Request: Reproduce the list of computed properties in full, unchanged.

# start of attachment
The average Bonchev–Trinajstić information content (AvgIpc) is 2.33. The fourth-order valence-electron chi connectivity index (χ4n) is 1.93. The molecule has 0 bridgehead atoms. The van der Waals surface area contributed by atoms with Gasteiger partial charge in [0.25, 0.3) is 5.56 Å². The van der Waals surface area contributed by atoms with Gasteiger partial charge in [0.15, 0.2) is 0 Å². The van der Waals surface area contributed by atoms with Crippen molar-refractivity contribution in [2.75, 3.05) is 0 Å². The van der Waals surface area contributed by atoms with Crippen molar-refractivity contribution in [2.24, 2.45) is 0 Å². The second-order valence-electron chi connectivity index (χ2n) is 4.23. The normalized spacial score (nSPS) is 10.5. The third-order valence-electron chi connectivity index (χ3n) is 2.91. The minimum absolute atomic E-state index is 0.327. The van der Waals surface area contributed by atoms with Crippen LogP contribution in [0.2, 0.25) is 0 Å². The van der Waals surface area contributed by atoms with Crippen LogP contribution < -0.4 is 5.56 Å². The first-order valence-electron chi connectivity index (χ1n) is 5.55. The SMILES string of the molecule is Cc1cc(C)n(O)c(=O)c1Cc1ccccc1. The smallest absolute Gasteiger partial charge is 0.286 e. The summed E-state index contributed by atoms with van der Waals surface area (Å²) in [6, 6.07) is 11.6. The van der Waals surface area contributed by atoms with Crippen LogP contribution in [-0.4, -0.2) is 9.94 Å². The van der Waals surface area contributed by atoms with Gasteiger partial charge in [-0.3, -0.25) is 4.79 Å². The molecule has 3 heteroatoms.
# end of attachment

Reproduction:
The average Bonchev–Trinajstić information content (AvgIpc) is 2.33. The fourth-order valence-electron chi connectivity index (χ4n) is 1.93. The molecule has 0 bridgehead atoms. The van der Waals surface area contributed by atoms with Gasteiger partial charge in [0.25, 0.3) is 5.56 Å². The van der Waals surface area contributed by atoms with Gasteiger partial charge in [0.15, 0.2) is 0 Å². The van der Waals surface area contributed by atoms with Crippen molar-refractivity contribution in [2.75, 3.05) is 0 Å². The van der Waals surface area contributed by atoms with Crippen molar-refractivity contribution in [2.24, 2.45) is 0 Å². The second-order valence-electron chi connectivity index (χ2n) is 4.23. The normalized spacial score (nSPS) is 10.5. The third-order valence-electron chi connectivity index (χ3n) is 2.91. The minimum absolute atomic E-state index is 0.327. The van der Waals surface area contributed by atoms with Crippen LogP contribution in [0.2, 0.25) is 0 Å². The van der Waals surface area contributed by atoms with Crippen LogP contribution < -0.4 is 5.56 Å². The first-order valence-electron chi connectivity index (χ1n) is 5.55. The SMILES string of the molecule is Cc1cc(C)n(O)c(=O)c1Cc1ccccc1. The smallest absolute Gasteiger partial charge is 0.286 e. The summed E-state index contributed by atoms with van der Waals surface area (Å²) in [6, 6.07) is 11.6. The van der Waals surface area contributed by atoms with Crippen LogP contribution in [-0.4, -0.2) is 9.94 Å². The van der Waals surface area contributed by atoms with Gasteiger partial charge in [-0.3, -0.25) is 4.79 Å². The molecule has 3 heteroatoms.